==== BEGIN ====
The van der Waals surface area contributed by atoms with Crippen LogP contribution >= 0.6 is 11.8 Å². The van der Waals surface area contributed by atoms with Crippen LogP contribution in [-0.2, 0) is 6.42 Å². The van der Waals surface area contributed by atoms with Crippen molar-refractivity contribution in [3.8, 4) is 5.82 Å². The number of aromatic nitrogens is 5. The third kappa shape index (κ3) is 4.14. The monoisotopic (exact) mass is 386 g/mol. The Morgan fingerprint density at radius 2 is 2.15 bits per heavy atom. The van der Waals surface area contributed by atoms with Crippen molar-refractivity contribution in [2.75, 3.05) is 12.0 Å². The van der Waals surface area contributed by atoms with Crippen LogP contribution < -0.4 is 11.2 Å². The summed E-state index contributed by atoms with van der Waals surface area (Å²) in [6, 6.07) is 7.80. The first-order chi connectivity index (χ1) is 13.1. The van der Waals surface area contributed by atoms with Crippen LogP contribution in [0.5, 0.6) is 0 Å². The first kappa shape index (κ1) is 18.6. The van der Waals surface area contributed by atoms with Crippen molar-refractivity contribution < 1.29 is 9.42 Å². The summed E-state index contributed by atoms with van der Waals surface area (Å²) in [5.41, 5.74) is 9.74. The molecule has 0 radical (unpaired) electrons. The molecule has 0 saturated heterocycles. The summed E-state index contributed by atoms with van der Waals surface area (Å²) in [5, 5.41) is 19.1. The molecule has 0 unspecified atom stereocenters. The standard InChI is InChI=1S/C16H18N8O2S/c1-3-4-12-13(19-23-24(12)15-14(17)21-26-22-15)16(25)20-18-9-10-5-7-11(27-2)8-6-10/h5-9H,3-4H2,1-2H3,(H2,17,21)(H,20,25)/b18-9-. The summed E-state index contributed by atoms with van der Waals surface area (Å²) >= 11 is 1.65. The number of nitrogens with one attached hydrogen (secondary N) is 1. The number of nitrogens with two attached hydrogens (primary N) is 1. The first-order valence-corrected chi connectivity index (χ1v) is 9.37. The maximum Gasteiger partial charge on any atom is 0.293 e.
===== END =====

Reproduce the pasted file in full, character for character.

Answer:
The van der Waals surface area contributed by atoms with Crippen LogP contribution >= 0.6 is 11.8 Å². The van der Waals surface area contributed by atoms with Crippen LogP contribution in [-0.2, 0) is 6.42 Å². The van der Waals surface area contributed by atoms with Crippen molar-refractivity contribution in [3.8, 4) is 5.82 Å². The number of aromatic nitrogens is 5. The third kappa shape index (κ3) is 4.14. The monoisotopic (exact) mass is 386 g/mol. The Morgan fingerprint density at radius 2 is 2.15 bits per heavy atom. The van der Waals surface area contributed by atoms with Crippen molar-refractivity contribution in [2.75, 3.05) is 12.0 Å². The van der Waals surface area contributed by atoms with Crippen LogP contribution < -0.4 is 11.2 Å². The summed E-state index contributed by atoms with van der Waals surface area (Å²) in [6, 6.07) is 7.80. The first-order chi connectivity index (χ1) is 13.1. The van der Waals surface area contributed by atoms with Crippen LogP contribution in [0.5, 0.6) is 0 Å². The first kappa shape index (κ1) is 18.6. The van der Waals surface area contributed by atoms with Crippen molar-refractivity contribution < 1.29 is 9.42 Å². The summed E-state index contributed by atoms with van der Waals surface area (Å²) in [5.41, 5.74) is 9.74. The molecule has 0 radical (unpaired) electrons. The molecule has 0 saturated heterocycles. The summed E-state index contributed by atoms with van der Waals surface area (Å²) in [5, 5.41) is 19.1. The molecule has 0 unspecified atom stereocenters. The standard InChI is InChI=1S/C16H18N8O2S/c1-3-4-12-13(19-23-24(12)15-14(17)21-26-22-15)16(25)20-18-9-10-5-7-11(27-2)8-6-10/h5-9H,3-4H2,1-2H3,(H2,17,21)(H,20,25)/b18-9-. The summed E-state index contributed by atoms with van der Waals surface area (Å²) >= 11 is 1.65. The number of nitrogens with one attached hydrogen (secondary N) is 1. The number of nitrogens with two attached hydrogens (primary N) is 1. The first-order valence-corrected chi connectivity index (χ1v) is 9.37. The maximum Gasteiger partial charge on any atom is 0.293 e.